Type 001A set to take to sea later this month in voyage designed to coincide with the founding of the PLA Navy
“Beijing will arrange a celebration for the first sea trial because the Type 001A was the first aircraft carrier fully designed and produced by Chinese shipbuilders,” one of the sources told the South China Morning Post, adding the maiden trial was likely to be carried out just before the 69th anniversary of the founding of the PLA Navy on April 23.
“The specific sea trial day will be decided by hydrological and tidal conditions, with a high tide level being the best criteria.”
Recent online photos showed the carrier, which was launched on April 26 last year, with the scaffolding removed following outfitting work.
Last month, Liu Zheng, chairman of Dalian Shipbuilding Industry Corporation (DSIC), confirmed at sideline of the annual National People’s Congress that the Type 001A was ready for sea trials.
Another source close to the navy said the trial would test the ship’s basic functions, including power systems, damage control and radar and communication systems.
“The maiden trial may just involve turning a circle in Bohai bay, making sure every deck under the water does not suffer leaks,” the naval source, who requested anonymity, told the Post.
He said the navy was concerned it could suffer similar problems to the ones experienced by Britain’s £3.1 billion (US$4.3 billion) carrier the HMS Queen Elizabeth, where a faulty seal was blamed for leaks on a trial late last year.
“Unlike China’s first aircraft carrier, the Liaoning, which was refurbished from a Russian-made steel hull, the Type 001A was made using a special Chinese steel, which is a new cutting-edge shipbuilding technology that needs to be tested.
“Safety is till the top priority of the maiden trial. If no leaks are found, the carrier may sail further to make it a longer voyage, probably two or three days.”
Beijing-based naval expert Li Jie told The Post: “The navy will carry out other trials in future. The ship will be handed over to the navy only when it meets all quality control requirements.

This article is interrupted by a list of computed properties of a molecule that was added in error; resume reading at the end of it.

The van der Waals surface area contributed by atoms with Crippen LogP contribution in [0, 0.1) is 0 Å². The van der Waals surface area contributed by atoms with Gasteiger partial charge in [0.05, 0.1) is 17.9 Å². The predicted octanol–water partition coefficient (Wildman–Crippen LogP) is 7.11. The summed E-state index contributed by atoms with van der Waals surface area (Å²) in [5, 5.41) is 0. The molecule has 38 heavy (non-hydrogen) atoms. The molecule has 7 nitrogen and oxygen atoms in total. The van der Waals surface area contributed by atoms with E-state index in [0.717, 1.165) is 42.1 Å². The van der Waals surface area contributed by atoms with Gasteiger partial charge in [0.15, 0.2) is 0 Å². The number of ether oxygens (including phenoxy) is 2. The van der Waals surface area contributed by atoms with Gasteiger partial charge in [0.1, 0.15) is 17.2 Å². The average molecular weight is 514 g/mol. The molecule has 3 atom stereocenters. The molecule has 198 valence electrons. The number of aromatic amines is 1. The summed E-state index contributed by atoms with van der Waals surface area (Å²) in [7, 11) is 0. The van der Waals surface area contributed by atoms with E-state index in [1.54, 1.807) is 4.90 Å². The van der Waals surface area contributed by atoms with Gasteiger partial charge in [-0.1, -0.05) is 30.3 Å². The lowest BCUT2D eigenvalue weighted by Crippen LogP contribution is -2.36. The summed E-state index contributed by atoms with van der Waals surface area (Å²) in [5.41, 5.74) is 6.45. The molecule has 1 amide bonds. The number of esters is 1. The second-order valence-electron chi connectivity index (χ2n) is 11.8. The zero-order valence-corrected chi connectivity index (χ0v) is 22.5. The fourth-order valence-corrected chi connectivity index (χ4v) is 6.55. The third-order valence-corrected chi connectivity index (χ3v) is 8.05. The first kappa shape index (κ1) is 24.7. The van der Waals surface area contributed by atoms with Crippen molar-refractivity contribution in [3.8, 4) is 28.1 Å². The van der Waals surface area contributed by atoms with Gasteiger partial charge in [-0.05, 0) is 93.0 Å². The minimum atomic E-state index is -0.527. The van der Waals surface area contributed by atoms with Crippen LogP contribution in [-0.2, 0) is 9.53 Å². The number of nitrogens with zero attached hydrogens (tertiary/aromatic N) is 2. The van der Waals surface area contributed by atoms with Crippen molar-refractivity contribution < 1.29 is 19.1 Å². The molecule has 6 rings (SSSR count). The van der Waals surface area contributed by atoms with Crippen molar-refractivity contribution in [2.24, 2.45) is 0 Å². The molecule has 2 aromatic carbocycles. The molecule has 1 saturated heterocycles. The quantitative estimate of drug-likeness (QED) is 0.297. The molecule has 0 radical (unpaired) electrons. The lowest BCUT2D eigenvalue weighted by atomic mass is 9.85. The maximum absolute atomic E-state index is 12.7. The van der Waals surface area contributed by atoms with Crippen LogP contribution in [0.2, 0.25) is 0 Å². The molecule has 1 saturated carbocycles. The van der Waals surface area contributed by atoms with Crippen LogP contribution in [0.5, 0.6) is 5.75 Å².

“Once the ship joins the navy, it will also take a long time to turn it into a real combat ship.”
Sources close to the navy told The Post last year that the new carrier might join the navy as early as the end of this year, or by 2019 – one year ahead of schedule.
Another source said it was still “too early to estimate” when the new carrier would be combat-ready because of a shortage of properly trained crew members and commanders.
“There is a long way to go for the Chinese navy to match its US counterpart, which has been used to operating around the clock on missions for decades.
“The PLA Navy is still studying how to develop a mature operation system for its carrier fighting group, including a functional combination of carrier-based aircraft, escort vessels and submarines and proper crew levels.
“In order to close the gap, there are two to three people working in a single role on the Liaoning – China’s sole aircraft carrier training platform.”
The source said the labour-intensive training was intended to ensure there was a working crew roster and command system for the country’s future aircraft carrier groups.
China plans to create at least four carrier groups to fulfil Beijing’s global naval ambitions and defend the country’s increasing overseas national interests, according to Li.
With 70,000 tonnes of full displacement, size of the Type 001A is similar to the Liaoning, which also has a ski-jump ramp and is powered by conventional propulsion system.
However, unlike its sister ship, a Soviet Admiral Kuznetsov class ship that carries more firepower than other carriers because it is designed to operate independently, the Type 001A is designed to operate in a similar strategic role as US carriers.
The means it would sail with an escort of frigates, destroyers and other vessels as part of a battle group that can survey and attack targets on land, sea and air.
Hu Wenming, general manager of the Type 001A project, told China’s state television last year that the ship was a result of Beijing’s push to integrate military and civilian development, with more than 5,000 people from across the country being hired to work on the carrier project.
In addition, 532 state-owned or private scientific research units and their academics took part in producing ancillary facilities, and more than 40 companies came from non-military sectors. (Click to Source)